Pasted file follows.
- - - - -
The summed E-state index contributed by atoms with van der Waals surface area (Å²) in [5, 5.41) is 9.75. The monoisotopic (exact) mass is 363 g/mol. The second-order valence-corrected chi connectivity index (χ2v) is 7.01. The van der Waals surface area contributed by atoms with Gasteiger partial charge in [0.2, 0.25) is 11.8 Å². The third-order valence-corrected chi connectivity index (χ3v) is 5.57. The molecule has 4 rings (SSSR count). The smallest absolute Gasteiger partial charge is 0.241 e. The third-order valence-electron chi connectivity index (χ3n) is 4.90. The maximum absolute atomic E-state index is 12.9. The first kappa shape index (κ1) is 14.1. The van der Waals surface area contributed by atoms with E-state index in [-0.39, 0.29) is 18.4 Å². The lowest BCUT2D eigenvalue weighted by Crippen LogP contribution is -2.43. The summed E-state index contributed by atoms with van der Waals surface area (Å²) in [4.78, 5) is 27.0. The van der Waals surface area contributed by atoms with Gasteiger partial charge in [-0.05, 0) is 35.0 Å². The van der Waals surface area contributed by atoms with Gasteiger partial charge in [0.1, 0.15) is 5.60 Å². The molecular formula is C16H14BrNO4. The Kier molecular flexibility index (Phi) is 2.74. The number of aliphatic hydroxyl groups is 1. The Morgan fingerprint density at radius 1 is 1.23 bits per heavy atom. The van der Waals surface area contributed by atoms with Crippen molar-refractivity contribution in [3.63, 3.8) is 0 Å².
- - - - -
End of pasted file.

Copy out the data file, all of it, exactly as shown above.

The summed E-state index contributed by atoms with van der Waals surface area (Å²) in [5, 5.41) is 9.75. The monoisotopic (exact) mass is 363 g/mol. The second-order valence-corrected chi connectivity index (χ2v) is 7.01. The van der Waals surface area contributed by atoms with Gasteiger partial charge in [0.2, 0.25) is 11.8 Å². The third-order valence-corrected chi connectivity index (χ3v) is 5.57. The molecule has 4 rings (SSSR count). The smallest absolute Gasteiger partial charge is 0.241 e. The third-order valence-electron chi connectivity index (χ3n) is 4.90. The maximum absolute atomic E-state index is 12.9. The first kappa shape index (κ1) is 14.1. The van der Waals surface area contributed by atoms with E-state index in [-0.39, 0.29) is 18.4 Å². The lowest BCUT2D eigenvalue weighted by Crippen LogP contribution is -2.43. The summed E-state index contributed by atoms with van der Waals surface area (Å²) in [4.78, 5) is 27.0. The van der Waals surface area contributed by atoms with Gasteiger partial charge in [-0.05, 0) is 35.0 Å². The van der Waals surface area contributed by atoms with Gasteiger partial charge in [0.1, 0.15) is 5.60 Å². The molecular formula is C16H14BrNO4. The Kier molecular flexibility index (Phi) is 2.74. The number of aliphatic hydroxyl groups is 1. The Morgan fingerprint density at radius 1 is 1.23 bits per heavy atom. The van der Waals surface area contributed by atoms with Crippen molar-refractivity contribution in [3.63, 3.8) is 0 Å².